At no time did Webb declare to the investigating officers that he was in law enforcement. His only remark that might indicate he was a police officer was that he told the Murrieta police officers that he believed the young man was “11550” which, in police parlance, references the Health and Safety Code that involves someone under the influence of a controlled substance. That, in and of itself, doesn’t not necessarily indicate “I am a police officer.” Any drug addict or person working in mental health might have that knowledge.
The Norman family filed a wrongful death litigation suit against Darragh and Webb in Riverside Superior Court on Dec. 17, 2014. Attorneys with Webb’s homeowners’ insurance took on Webb’s defense. The City of Hemet was never mentioned in the litigation.
After a criminal investigation was conducted by the Riverside District Attorney’s office, the DA concluded that there was no criminal activity involved and the criminal case was closed.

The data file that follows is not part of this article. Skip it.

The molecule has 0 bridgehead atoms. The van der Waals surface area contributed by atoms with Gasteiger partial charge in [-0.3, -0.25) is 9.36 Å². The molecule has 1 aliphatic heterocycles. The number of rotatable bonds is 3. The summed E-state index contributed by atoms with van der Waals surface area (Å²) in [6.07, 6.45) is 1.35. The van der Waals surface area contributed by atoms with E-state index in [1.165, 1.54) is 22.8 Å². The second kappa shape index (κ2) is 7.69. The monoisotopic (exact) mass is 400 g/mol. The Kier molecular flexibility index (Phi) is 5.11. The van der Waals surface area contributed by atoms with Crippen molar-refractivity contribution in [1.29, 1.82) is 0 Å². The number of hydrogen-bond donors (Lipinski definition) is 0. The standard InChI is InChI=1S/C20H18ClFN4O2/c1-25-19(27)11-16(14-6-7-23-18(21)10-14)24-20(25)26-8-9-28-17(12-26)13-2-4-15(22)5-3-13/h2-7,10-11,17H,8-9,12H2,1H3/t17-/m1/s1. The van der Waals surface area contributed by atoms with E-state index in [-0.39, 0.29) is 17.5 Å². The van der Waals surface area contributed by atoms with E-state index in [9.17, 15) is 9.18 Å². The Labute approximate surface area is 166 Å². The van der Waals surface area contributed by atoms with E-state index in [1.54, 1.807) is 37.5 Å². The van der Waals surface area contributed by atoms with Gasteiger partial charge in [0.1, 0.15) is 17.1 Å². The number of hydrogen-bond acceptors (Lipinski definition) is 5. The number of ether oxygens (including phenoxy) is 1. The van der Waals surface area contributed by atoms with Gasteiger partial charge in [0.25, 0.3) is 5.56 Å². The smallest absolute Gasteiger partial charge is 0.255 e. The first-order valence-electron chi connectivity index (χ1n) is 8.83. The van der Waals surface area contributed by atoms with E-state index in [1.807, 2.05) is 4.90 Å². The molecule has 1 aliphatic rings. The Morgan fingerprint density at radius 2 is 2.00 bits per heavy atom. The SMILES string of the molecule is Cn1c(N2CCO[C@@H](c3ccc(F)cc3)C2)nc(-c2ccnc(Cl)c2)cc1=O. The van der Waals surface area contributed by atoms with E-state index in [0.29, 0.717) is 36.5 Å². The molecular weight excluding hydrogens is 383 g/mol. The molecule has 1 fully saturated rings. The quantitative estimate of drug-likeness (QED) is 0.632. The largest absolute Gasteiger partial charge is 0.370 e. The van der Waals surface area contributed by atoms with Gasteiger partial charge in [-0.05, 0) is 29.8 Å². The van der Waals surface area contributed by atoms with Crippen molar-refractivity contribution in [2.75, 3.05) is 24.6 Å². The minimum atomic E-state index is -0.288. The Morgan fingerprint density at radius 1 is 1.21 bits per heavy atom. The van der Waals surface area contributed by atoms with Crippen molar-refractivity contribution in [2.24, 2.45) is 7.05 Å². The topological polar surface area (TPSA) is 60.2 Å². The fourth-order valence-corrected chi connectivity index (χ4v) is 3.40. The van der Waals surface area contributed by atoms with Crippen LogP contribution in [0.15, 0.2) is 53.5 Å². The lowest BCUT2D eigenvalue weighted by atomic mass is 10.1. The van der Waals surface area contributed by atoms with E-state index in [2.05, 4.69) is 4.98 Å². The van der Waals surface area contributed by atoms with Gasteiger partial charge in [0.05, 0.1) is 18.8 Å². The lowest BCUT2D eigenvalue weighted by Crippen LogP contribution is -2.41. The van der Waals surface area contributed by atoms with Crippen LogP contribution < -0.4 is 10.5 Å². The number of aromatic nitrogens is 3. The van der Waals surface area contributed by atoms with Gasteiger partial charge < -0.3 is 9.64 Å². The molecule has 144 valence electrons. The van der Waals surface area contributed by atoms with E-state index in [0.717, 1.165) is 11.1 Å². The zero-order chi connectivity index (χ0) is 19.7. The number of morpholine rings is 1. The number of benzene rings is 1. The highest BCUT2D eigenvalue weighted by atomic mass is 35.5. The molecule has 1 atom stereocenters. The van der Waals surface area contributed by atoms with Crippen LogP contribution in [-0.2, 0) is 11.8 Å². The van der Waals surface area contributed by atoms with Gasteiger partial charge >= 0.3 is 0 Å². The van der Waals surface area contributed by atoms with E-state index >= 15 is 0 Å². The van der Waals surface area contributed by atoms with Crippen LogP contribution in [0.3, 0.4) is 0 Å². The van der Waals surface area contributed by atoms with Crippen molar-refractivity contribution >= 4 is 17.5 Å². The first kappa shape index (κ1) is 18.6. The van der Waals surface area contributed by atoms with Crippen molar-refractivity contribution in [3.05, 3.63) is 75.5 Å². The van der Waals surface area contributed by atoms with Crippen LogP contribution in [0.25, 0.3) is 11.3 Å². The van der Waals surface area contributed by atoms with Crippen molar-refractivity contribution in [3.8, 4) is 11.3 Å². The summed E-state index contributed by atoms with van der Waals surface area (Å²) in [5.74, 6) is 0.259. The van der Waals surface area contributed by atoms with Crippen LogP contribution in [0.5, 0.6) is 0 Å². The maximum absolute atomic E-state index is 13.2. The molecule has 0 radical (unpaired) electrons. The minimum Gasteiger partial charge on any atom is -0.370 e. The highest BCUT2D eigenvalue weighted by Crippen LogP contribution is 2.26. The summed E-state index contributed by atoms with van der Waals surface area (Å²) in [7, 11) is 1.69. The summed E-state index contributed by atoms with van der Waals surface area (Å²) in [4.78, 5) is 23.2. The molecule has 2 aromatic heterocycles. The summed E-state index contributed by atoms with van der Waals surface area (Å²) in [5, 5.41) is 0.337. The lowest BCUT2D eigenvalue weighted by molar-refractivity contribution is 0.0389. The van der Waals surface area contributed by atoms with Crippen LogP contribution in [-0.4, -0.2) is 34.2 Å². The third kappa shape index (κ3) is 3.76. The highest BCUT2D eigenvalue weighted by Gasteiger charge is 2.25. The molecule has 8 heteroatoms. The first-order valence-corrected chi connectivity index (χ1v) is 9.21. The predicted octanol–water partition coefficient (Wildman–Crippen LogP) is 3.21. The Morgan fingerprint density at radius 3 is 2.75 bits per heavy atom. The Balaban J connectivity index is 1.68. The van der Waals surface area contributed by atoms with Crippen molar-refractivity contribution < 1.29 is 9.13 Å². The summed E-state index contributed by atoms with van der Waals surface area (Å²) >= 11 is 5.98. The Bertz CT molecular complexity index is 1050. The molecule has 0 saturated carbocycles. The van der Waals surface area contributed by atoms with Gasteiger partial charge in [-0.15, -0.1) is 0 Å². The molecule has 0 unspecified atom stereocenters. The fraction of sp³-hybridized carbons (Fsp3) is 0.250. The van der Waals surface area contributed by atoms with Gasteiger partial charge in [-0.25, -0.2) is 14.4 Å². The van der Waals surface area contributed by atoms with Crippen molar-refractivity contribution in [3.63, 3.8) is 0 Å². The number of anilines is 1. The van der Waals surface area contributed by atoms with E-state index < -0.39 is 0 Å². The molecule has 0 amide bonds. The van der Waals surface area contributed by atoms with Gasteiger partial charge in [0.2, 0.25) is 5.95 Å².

City of Hemet uses city attorney’s home firm for Webb’s defense
In the interim, in executive session with City Attorney Eric Vail, the Hemet City Council voted unanimously to involve the city in the case and hired Vail’s firm, Burke, Williams & Sorensen, LLP, to represent Webb. This action was done during a secret City Council session and never made public. Also, Webb was never assigned to administrative duty, which is customary when an officer of the law is involved in a death.
We believe, and have sought advice of experts to back up that belief, that in such cases an outside law firm not associated with the city, should have been brought in to represent the officer. Vail, in this case, is a partner in the firm that was hired.

New investigation, same result